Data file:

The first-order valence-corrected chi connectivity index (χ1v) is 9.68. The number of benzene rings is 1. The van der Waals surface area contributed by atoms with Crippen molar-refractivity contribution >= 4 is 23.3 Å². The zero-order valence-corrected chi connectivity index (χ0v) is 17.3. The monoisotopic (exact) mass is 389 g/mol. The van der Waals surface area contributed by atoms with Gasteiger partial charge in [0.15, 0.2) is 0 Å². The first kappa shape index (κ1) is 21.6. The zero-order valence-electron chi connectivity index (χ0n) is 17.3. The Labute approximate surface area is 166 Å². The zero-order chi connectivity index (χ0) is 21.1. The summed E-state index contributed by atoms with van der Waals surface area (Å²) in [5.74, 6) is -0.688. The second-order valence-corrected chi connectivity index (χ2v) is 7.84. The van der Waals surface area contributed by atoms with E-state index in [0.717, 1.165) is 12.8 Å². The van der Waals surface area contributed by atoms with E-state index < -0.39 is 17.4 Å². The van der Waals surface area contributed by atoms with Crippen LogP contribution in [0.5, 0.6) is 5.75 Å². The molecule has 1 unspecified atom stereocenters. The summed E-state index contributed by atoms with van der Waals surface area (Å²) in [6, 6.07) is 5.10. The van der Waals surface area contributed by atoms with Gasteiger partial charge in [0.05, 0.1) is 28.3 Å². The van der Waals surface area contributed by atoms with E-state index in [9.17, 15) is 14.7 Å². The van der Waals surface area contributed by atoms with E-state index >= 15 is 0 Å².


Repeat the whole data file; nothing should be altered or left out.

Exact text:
The first-order valence-corrected chi connectivity index (χ1v) is 9.68. The number of benzene rings is 1. The van der Waals surface area contributed by atoms with Crippen molar-refractivity contribution >= 4 is 23.3 Å². The zero-order valence-corrected chi connectivity index (χ0v) is 17.3. The monoisotopic (exact) mass is 389 g/mol. The van der Waals surface area contributed by atoms with Gasteiger partial charge in [0.15, 0.2) is 0 Å². The first kappa shape index (κ1) is 21.6. The zero-order valence-electron chi connectivity index (χ0n) is 17.3. The Labute approximate surface area is 166 Å². The zero-order chi connectivity index (χ0) is 21.1. The summed E-state index contributed by atoms with van der Waals surface area (Å²) in [5.74, 6) is -0.688. The second-order valence-corrected chi connectivity index (χ2v) is 7.84. The van der Waals surface area contributed by atoms with E-state index in [0.717, 1.165) is 12.8 Å². The van der Waals surface area contributed by atoms with E-state index < -0.39 is 17.4 Å². The van der Waals surface area contributed by atoms with Crippen LogP contribution in [0.5, 0.6) is 5.75 Å². The molecule has 1 unspecified atom stereocenters. The summed E-state index contributed by atoms with van der Waals surface area (Å²) in [6, 6.07) is 5.10. The van der Waals surface area contributed by atoms with Gasteiger partial charge in [0.05, 0.1) is 28.3 Å². The van der Waals surface area contributed by atoms with E-state index in [9.17, 15) is 14.7 Å². The van der Waals surface area contributed by atoms with E-state index >= 15 is 0 Å².